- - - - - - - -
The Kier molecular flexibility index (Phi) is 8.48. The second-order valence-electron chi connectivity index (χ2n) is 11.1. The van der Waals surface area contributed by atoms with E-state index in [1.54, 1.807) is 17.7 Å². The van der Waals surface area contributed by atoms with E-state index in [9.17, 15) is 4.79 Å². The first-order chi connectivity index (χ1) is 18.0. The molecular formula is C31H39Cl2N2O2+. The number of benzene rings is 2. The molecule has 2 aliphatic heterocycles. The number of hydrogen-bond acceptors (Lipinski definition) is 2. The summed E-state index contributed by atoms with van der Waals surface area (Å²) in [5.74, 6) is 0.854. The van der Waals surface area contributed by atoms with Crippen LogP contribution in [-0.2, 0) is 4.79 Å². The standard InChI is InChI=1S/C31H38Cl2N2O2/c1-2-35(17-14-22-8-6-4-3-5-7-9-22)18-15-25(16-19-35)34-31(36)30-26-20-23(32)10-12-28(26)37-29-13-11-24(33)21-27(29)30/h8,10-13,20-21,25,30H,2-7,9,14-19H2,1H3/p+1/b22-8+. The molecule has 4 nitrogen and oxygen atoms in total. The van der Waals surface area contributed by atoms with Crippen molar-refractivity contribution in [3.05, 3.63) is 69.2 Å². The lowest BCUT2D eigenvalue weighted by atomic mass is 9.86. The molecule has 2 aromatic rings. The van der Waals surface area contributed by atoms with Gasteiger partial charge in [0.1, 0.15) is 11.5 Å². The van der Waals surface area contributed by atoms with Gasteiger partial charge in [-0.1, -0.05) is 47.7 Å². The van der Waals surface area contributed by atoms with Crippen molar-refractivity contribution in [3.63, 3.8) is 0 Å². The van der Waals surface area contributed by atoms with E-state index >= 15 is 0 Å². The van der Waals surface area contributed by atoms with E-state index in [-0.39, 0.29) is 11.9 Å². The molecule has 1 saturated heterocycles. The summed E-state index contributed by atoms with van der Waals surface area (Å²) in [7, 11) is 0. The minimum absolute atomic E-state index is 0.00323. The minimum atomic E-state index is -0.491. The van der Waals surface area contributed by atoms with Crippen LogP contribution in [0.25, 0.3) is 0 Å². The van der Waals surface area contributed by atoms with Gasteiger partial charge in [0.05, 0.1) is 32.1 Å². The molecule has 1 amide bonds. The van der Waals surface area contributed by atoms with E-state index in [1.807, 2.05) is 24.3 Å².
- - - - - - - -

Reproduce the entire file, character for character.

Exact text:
The Kier molecular flexibility index (Phi) is 8.48. The second-order valence-electron chi connectivity index (χ2n) is 11.1. The van der Waals surface area contributed by atoms with E-state index in [1.54, 1.807) is 17.7 Å². The van der Waals surface area contributed by atoms with E-state index in [9.17, 15) is 4.79 Å². The first-order chi connectivity index (χ1) is 18.0. The molecular formula is C31H39Cl2N2O2+. The number of benzene rings is 2. The molecule has 2 aliphatic heterocycles. The number of hydrogen-bond acceptors (Lipinski definition) is 2. The summed E-state index contributed by atoms with van der Waals surface area (Å²) in [5.74, 6) is 0.854. The van der Waals surface area contributed by atoms with Crippen LogP contribution in [-0.2, 0) is 4.79 Å². The standard InChI is InChI=1S/C31H38Cl2N2O2/c1-2-35(17-14-22-8-6-4-3-5-7-9-22)18-15-25(16-19-35)34-31(36)30-26-20-23(32)10-12-28(26)37-29-13-11-24(33)21-27(29)30/h8,10-13,20-21,25,30H,2-7,9,14-19H2,1H3/p+1/b22-8+. The molecule has 4 nitrogen and oxygen atoms in total. The van der Waals surface area contributed by atoms with Crippen molar-refractivity contribution in [3.05, 3.63) is 69.2 Å². The lowest BCUT2D eigenvalue weighted by atomic mass is 9.86. The molecule has 2 aromatic rings. The van der Waals surface area contributed by atoms with Gasteiger partial charge in [0.1, 0.15) is 11.5 Å². The van der Waals surface area contributed by atoms with Gasteiger partial charge in [-0.1, -0.05) is 47.7 Å². The van der Waals surface area contributed by atoms with Crippen molar-refractivity contribution in [3.63, 3.8) is 0 Å². The van der Waals surface area contributed by atoms with E-state index >= 15 is 0 Å². The van der Waals surface area contributed by atoms with E-state index in [-0.39, 0.29) is 11.9 Å². The molecule has 1 saturated heterocycles. The summed E-state index contributed by atoms with van der Waals surface area (Å²) in [7, 11) is 0. The minimum absolute atomic E-state index is 0.00323. The minimum atomic E-state index is -0.491. The van der Waals surface area contributed by atoms with Crippen LogP contribution in [0.25, 0.3) is 0 Å². The van der Waals surface area contributed by atoms with Gasteiger partial charge in [0.05, 0.1) is 32.1 Å². The molecule has 1 amide bonds. The van der Waals surface area contributed by atoms with E-state index in [1.807, 2.05) is 24.3 Å².